I am baffled by the conduct of Mike Nifong. When we began reporting on the case, we were told that he was a perfectly respectable and experienced prosecutor. That appears to be incorrect. The suppression of the exculpatory evidence is probably a crime. As a lawyer and as a journalist, I am appalled at what he did . . .
Why would another son of impressive wealth go out of his way in Georgetown to beat a gay man for no reason?
You ask for a reference on the fact that most people who are arrested are guilty and plead guilty. I believe that is common knowledge. The number of criminal cases tried to verdict in the criminal justice "system" is miniscule. If there were not plea bargains, the "system would collapse. If you need a reference, I would suggest "Courtroom 302" by Steve Bogira, a wonderful and detailed account of a year in the life of a courtroom in a busy criminal court.
It is heartening to see that Munson has now condemned Mike Nifong, which he did not do in December. The "something bad happened" argument [what, exactly?] appears to be his last defense. I know of no evidence about "broomsticks," and also the women did not leave in a hurry--they didn't leave for almost 50 minutes after the broomstick comment.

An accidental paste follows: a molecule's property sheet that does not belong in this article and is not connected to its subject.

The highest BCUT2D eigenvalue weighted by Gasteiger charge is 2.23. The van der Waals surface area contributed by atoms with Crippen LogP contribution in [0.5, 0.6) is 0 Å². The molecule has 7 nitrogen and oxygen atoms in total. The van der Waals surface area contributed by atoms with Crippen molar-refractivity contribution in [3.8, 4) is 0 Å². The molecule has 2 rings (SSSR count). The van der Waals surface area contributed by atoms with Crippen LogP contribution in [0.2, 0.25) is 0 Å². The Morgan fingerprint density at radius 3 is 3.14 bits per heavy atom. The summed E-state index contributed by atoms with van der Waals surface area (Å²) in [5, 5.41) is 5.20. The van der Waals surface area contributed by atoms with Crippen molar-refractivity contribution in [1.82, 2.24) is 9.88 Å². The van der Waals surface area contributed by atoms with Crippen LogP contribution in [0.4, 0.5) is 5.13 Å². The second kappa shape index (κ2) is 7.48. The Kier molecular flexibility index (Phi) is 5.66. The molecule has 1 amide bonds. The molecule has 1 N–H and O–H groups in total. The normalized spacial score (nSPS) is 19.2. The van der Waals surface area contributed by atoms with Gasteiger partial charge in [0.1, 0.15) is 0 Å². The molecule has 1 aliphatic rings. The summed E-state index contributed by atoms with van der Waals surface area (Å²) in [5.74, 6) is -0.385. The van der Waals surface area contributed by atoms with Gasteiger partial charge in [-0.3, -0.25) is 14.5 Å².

I know of no evidence that anyone associated with the case went "out of his way in Georgetown to beat a gay man." The Bogira book is an interesting read; I had asked Munson, though, for a reference to his claim that 99 percent of the people charged are guilty of something.]
There is one sports site that has provided extraordinary coverage of the case: Duke Basketball Report. Early on, DBR provided a forum for legal experts to comment on Nifong’s handling of the case: these posts represented the first public case comments by Friends of Duke’s Jason Trumpbour, recently identified as Mike Nifong’s Public Enemy #1.
In the months thereafter, DBR has run scores of columns and summaries on the case, ranging well beyond athletics to include examinations of prosecutorial misconduct, vestiges of McCarthyism, and the role of the bar. Its forceful endorsement of the Recall Nifong-Vote Cheek line looks prescient as Nifong now appears to be on its way out.
In a case where so many in the media got the story wrong, DBR not only understood the significance of Nifong’s misconduct but also provided a model of how a sports-centered site should have covered this case.
Hat tip: E.H.